At the camp, Tyrion pulls rank on the Unsullied guards to leave him alone with Jaime in the prison tent. Tyrion gives Jaime the key to his handcuffs, telling him to find Cersei, encourage her to surrender, and then flee with her in a boat he will have prepared while the bells of King’s Landing are rung in surrender. Tyrion believes this will save the civilians of the city, as well as his beloved siblings. Jaime says he’ll try, and Tyrion hugs him goodbye. It’s emotional, and Tyrion cries. Savor that, because he doesn’t cry at any point during the upcoming massacre, and neither does a single other male character.

The gates of the Red Keep are shut on the citizens pouring in just as Jaime arrives, and so Jaime is forced to go around to the back entrance — the same place where Tyrion has stashed the boat. All this amidst the panic as the battle begins.

See, all this setup is all right. Not the best writing the show has ever seen, but not universally abysmal.  Which makes what follows all the more tragic.

Euron watches the skies at the head of the Iron Fleet. Dany flies Drogon with the sun at their backs, straight down, avoiding a few scorpion bolts before wreaking havoc: she burns the entire fleet with little difficulty. Then she turns to the ramparts of the city walls, burning the scorpions stationed there, and countless soldiers along with them. At the main city gates, the Golden Company (the mercenaries Cersei hired) are facing off against Targaryen forces, and are understandably surprised when the gates explode from behind them, Drogon following after, burning most of the company in one fell swoop.  Then the Dothraki charge (yes, apparently some of them survived the Battle of Winterfell, even though we literally hadn’t seen that till now).

The Dothraki wreak havoc on the city with the northmen and Unsullied at their backs. Drogon flies a mission to burn every remaining scorpion, and Cersei looks on unhappily. Qyburn approaches and tells her she has lost the Iron Fleet, the Golden Company, and all her anti-dragon weapons, but Cersei, long-time Queen of Denial, says her men will fight hard for her and that the Red Keep has never fallen.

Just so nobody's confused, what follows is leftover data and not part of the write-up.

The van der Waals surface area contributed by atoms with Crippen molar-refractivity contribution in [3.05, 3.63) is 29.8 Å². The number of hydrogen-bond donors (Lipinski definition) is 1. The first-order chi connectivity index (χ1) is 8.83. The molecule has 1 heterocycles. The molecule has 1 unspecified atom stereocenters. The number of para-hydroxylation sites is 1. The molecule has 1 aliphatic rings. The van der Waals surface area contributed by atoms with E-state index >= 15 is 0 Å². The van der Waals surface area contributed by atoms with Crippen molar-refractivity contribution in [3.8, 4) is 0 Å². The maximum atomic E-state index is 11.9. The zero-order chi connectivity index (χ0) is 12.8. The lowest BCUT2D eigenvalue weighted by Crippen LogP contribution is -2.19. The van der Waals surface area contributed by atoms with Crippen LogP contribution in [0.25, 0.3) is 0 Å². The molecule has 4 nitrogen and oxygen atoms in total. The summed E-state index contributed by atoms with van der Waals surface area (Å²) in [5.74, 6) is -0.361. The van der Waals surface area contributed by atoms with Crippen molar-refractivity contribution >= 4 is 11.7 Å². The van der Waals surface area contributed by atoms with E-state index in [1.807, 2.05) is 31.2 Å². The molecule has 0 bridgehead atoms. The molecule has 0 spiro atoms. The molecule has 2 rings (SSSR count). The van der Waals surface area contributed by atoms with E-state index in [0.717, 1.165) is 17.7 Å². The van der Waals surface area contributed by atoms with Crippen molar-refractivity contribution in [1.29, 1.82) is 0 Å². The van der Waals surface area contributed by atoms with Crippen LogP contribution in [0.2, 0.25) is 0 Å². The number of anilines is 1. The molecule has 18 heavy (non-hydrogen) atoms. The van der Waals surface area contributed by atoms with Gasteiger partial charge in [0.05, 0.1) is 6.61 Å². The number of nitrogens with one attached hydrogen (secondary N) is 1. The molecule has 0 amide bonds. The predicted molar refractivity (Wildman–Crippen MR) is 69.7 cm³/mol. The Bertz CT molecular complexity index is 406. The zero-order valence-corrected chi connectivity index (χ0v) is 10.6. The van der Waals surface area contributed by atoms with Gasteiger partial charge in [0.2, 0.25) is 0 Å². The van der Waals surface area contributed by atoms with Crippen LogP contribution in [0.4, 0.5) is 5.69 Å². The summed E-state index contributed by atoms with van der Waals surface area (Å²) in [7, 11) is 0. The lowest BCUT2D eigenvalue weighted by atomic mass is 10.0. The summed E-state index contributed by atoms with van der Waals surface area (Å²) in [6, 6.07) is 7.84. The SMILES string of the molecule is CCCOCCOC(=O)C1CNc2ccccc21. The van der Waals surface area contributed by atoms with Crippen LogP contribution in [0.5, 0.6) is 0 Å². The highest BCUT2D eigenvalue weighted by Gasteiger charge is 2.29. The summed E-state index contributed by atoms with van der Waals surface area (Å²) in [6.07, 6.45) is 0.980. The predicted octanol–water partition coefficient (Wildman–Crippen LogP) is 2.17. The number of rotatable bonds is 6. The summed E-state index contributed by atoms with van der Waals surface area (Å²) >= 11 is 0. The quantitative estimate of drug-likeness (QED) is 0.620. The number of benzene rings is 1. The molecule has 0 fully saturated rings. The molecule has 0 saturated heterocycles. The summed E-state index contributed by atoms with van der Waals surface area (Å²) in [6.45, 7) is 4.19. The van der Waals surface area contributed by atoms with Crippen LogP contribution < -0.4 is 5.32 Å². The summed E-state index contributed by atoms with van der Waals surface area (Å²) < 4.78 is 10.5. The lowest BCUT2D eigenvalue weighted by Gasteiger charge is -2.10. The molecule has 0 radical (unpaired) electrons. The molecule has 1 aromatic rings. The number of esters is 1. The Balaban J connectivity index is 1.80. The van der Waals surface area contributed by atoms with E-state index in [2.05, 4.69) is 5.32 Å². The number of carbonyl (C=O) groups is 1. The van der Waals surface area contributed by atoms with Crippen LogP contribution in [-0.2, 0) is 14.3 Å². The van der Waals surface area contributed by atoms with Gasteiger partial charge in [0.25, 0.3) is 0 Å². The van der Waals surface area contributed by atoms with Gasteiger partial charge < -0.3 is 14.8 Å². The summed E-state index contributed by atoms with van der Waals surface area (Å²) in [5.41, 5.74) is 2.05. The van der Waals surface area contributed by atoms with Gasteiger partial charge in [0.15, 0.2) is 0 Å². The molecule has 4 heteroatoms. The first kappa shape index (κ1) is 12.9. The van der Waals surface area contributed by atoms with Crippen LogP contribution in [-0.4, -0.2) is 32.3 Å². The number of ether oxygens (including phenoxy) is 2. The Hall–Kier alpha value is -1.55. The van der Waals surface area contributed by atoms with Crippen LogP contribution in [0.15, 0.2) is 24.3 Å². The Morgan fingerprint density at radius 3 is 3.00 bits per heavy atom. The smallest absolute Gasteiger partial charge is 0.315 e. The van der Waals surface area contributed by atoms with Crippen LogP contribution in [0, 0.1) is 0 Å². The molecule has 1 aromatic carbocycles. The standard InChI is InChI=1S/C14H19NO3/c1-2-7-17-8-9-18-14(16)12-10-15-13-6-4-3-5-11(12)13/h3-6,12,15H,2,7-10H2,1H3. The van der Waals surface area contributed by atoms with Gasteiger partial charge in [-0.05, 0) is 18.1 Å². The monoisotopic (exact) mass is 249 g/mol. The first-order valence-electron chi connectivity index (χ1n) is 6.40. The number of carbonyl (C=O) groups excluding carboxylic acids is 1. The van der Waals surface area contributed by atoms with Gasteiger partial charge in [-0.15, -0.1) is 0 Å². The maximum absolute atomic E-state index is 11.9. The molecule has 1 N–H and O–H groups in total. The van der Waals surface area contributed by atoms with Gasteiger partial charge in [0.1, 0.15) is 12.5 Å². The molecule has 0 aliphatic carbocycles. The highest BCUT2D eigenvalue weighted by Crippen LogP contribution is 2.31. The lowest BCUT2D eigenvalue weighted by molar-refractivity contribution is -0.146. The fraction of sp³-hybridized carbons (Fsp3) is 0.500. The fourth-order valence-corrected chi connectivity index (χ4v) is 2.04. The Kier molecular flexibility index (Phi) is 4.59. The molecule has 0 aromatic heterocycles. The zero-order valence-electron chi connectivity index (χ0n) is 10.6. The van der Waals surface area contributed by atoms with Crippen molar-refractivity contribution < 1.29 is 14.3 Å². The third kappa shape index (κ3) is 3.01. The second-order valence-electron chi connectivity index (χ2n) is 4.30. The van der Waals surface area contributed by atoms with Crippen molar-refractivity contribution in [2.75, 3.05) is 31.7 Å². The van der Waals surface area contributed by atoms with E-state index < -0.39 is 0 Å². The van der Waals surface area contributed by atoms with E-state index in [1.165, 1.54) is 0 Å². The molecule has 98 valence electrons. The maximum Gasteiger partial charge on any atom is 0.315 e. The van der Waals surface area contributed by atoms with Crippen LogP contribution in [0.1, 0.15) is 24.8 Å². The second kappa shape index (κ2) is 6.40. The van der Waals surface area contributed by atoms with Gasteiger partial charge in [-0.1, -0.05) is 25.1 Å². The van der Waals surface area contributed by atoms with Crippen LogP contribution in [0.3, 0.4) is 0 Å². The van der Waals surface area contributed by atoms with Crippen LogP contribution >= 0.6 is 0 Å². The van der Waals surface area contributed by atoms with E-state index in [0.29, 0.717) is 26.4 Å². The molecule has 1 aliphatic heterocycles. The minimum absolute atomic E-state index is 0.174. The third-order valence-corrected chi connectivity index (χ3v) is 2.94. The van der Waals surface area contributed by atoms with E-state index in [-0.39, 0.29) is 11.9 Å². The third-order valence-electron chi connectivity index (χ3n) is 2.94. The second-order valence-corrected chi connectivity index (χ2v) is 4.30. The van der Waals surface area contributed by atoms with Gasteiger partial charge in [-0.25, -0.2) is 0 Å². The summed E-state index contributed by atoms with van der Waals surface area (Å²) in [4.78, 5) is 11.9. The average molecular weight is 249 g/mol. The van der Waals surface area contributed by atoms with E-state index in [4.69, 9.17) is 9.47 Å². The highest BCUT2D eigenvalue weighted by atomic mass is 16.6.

Jon, Davos, and Grey Worm are at the head of a charge, and they end up in a face-off with Lannister soldiers. Dany lands Drogon on a roof to watch the action, while Tyrion stands at the destroyed gate, watching the nearest bell tower to see if it will ring. The Lannister soldiers drop their swords, and the order is given to ring the bells. The bells ring, but Dany is not happy with this. In fact, she is furious. And then, because women are clearly too emotional to lead, she takes off on Drogon’s back and begins to burn the city.

I know subtlety has never been Dany’s forte, but the writers used to be capable of it. Then again, every time a man writes a female character, the gods toss a coin, and fans hold their breath.

Grey Worm, clearly expecting Dany’s choice, leads an attack on the mostly unarmed Lannister soldiers, and the men follow. Jon, appalled, cannot stop them, and is eventually forced to fight in self-defense. We see a shot of the pattern of flames: Dany appears to be burning the city systematically. Davos leads civilians out of the city — that was probably Tyrion’s request. Jon sees one of his own men try to rape a civilian woman and kills the soldier.

Jaime, meanwhile, reaches the dinghy Tyrion left for him, but as he does, Euron comes out of the water, clearly just having swum back from the wreckage of his fleet. Euron taunts Jaime and announces that he had sex with Cersei, at which point the two begin one of the dumbest duels in the whole series. What kind of nonsense machismo? Anyway, Euron stabs Jaime.

Dany is burning the Red Keep for real, and it’s starting to crumble.  Qyburn convinces Cersei to go belowground for a better chance at safety. Crying, she takes his hand and lets him lead her away.